8. Jason Durall says:

    I would do them in the order presented.

    “Come On Pilgrim” has the most widespread appeal, longevity of subject matter, and would make good reading.

    “Videogamesmanship” seems very narrowly focused and, I suspect, might be out of date in much less time than the work that inspired it.

    “Alas Vegas” is interesting in a lot of ways, and might also be expandable to other expressions (a novel, etc.). I’d put it second in my personal interest, but third as the effort-to-sales ratio for an experimental RPG is fairly brutal.

  9. S. Ben Melhuish says:

    Matt Gibbs voted as I do, for basically the same reasons: The Pilgrim’s Way and Alas Vegas.

  10. Personally, I’m most likely to back Videogamesmanship, but your description of Alas Vegas has my interest piqued even though I’m not usually an RPG kind of guy. (At least not pen & paper RPGs.) I would read an article-length version of Come on Pilgrim, but probably not a full length work.

    Good luck with whatever you decide!

  11. John H says:

    I like the idea of the travelogue and the gamesmanship book — but I’m going to side with the travelogue because I like The Pixies.

  12. Dethe Elza says:

    Wow, what a story. Sorry about the problems with Bugtown, even more so because I won’t get to play it.

  13. Allen Varney says:

    To some extent this is an issue of personal branding. What do you want to be known for? The Videogamesmanship idea ties in to your popular “Physics of Azeroth” presentation several years ago. In both cases you’re treating the subject of videogames with acerbic wit and an unexpected perspective.

    Imagine a best-case scenario where Videogamesmanship takes off, you do lots of interviews, you’re on chat shows as “the videogame guy,” and you write three sequels like Stephen Potter. How does that make you feel?

  14. David Dunham says:

    The concept of “weirder than Last Call” is profoundly appealing. Videogamemanship sounds like a great Wired article.

  15. Brian Duguid says:

    I’d vote for Videogamesmanship as what I’d read. However, I would guess the audience for Pilgrim is not the audience for this blog, and the answers you get here may therefore not best reflect the potential readership! I think you should do Pilgrim as it seems furthest from your previous work and therefore potentially the more challenging / interesting to write.

  16. Adrian Hon says:

    I’d be happy to back any of them, but I’d probably be most likely to actually read VGmanship, mainly because I find it hard enough to herd friends together for a single boardgame session, let alone a series of them.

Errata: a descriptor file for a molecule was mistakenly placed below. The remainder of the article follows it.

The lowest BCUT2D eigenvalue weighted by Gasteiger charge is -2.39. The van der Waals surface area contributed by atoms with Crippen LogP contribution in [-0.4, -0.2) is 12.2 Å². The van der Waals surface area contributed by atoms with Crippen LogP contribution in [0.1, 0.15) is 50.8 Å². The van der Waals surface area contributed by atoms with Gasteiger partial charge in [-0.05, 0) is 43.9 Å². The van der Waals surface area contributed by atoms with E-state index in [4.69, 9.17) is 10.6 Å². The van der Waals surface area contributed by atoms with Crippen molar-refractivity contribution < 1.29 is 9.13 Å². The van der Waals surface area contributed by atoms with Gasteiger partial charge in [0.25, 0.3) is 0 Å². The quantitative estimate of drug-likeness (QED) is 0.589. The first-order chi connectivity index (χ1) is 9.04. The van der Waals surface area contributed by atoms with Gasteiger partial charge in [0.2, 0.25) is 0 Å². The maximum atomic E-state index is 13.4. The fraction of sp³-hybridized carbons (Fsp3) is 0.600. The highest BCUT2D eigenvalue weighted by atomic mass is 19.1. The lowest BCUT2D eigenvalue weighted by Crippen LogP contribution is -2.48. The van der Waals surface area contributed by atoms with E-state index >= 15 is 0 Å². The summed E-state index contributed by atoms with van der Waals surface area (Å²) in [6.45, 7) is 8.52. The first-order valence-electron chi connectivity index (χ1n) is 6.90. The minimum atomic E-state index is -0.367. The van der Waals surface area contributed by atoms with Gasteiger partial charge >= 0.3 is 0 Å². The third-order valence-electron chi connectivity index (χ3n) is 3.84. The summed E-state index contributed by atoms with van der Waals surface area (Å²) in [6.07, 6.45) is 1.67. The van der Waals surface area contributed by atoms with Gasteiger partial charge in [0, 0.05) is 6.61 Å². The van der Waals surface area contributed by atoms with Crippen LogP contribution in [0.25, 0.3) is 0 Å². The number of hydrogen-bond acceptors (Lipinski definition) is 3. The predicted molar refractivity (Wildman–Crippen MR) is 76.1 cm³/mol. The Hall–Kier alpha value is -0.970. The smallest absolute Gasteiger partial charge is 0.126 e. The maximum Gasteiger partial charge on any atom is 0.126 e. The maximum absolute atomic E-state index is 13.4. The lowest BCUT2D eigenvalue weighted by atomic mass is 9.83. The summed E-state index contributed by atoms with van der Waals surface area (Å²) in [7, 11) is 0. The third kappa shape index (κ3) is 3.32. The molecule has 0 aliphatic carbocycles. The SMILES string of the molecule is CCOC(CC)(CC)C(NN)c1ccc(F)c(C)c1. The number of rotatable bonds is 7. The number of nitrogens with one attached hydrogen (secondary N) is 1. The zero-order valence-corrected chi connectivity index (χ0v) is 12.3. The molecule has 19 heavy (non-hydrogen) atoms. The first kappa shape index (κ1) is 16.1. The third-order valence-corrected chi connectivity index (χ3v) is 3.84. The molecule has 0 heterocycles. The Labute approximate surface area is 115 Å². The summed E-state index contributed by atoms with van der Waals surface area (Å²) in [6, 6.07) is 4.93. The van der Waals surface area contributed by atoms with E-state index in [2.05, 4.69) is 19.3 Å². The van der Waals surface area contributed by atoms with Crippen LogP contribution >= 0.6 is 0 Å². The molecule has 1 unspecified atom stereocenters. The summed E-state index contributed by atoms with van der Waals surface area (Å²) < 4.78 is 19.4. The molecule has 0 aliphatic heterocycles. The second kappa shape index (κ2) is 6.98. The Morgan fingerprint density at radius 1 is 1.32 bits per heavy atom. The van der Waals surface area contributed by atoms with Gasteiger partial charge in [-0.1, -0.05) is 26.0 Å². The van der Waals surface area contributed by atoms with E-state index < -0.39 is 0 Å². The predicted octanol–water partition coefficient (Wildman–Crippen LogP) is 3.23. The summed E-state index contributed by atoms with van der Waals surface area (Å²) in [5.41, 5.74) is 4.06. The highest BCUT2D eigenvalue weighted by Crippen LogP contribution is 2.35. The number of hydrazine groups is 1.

17. Michael Schwartz says:

    I would do them in the order presented, for much the same reason as stated by Jason. Less work to do for Come On Pilgrim makes it the logical first choice, and while I’d personally vote for Alas Vegas second, Videogamesmanship has much greater sales potential and should take priority.

  18. Amsel says:

    I’d happily read all three, but to be brutally honest probably only pay for Videogamesmanship and Alas Vegas.

    I reckon a kickstarter for Alas Vegas would do well, as the market for it is going to be small, but quite core/dedicated – making it ideal for a shorter, self contained print run with rewards for extra investment, like numbered editions or a custom tarot deck.

    Videogamesmanship seems like the kind of thing that might do well if you could get an academic/specialist publisher to back it? Maybe taking the financial pressure off you with an advance. I like the idea, but I can’t see that you’d be able to get enough of a pre-order buzz to fund it on kickstarter, plus the later readership is potentially large, which means you’d want to have distribution in place as early as possible to reach that market.

  19. Piers says:

    Come on Pilgrim, because I think it’s got a more mainstream audience than the others, and I want you to have more money.

  20. Pete Strover says:

    I’d say The Pilgrims’ Way, because I’d like to hear you talking to Sandi Toksvig on Radio 4.

  21. Ian Sturrock says:

    Videogamesmanship. If you do it, remind me to send you a link to my favourite Catan strategy article, much of which concerns winning the psycho-social part of the game.

  22. Paul Tevis says:

    In descending order of preference:
    1) Come On Pilgrim
    2) Alas Vegas
    3) Videogamesmanship

    Honestly, as along as you write one of them I’ll be happy.

  23. Come on Pilgrim seems like the most sensible choice. It’s a broadly-accessible piece of travel writing that you’ve already worked towards, and which is well poised to take advantage of your strengths as a writer. I don’t think I’d buy a copy, but I don’t think I’m the target audience, and there are a lot more of them than there are of me.

    Of the two gaming related titles (for which I am the target audience), Alas Vegas is much more likely to elicit a purchase or Kickstarter-backing from me. It has a Noumenon-like quality of discovering or rediscovering lost things. The one-shot setting and content combo helps fit it into busy lives and persuade people that they might actually play it. It’s also eminently Kickstarter-able.

  24. Amsel says:

    Actually, thinking about kickstarter (and please don’t hate me for suggesting this) but it might be the ideal way for putting out FRUP, or at least guaging the actual saleability of the thing. As if it doesn’t get funded then no-one has actually sunk any more money in to it? Obviously though there is the time and effort you’d have to put in, and wether or not you actually want to put it out still. I’ll go away and hide now.

  25. Nick D says:

    From a commercial perspective go with The Pilgrim’s Way first, as it’s likely to gain the greatest return with the least amount of time and effort, therefore making it much more likely you can do the other two as well.

    Personally I’d guess that VideoGamesmanship is the most interesting to me, especially as I enjoy team play in FPSs, and like to think I’ve carved a niche for myself as “annoying and noisy distraction” to assist my team mates…

  26. Mink says:

    I agree with @David Dunham that VideoGamesmanship would make a good Wired article, I think it’d be pithier if it was shorter than a book.

    That only leaves Alas Vegas to be Kickstartered.
    I think that should be your priority because for one thing it’s a game, secondly, it’s a really, really big project with lots of untested innovations in it, and thirdly, it’d be easier to make up backer rewards for.

    They all sound cool, do all of them!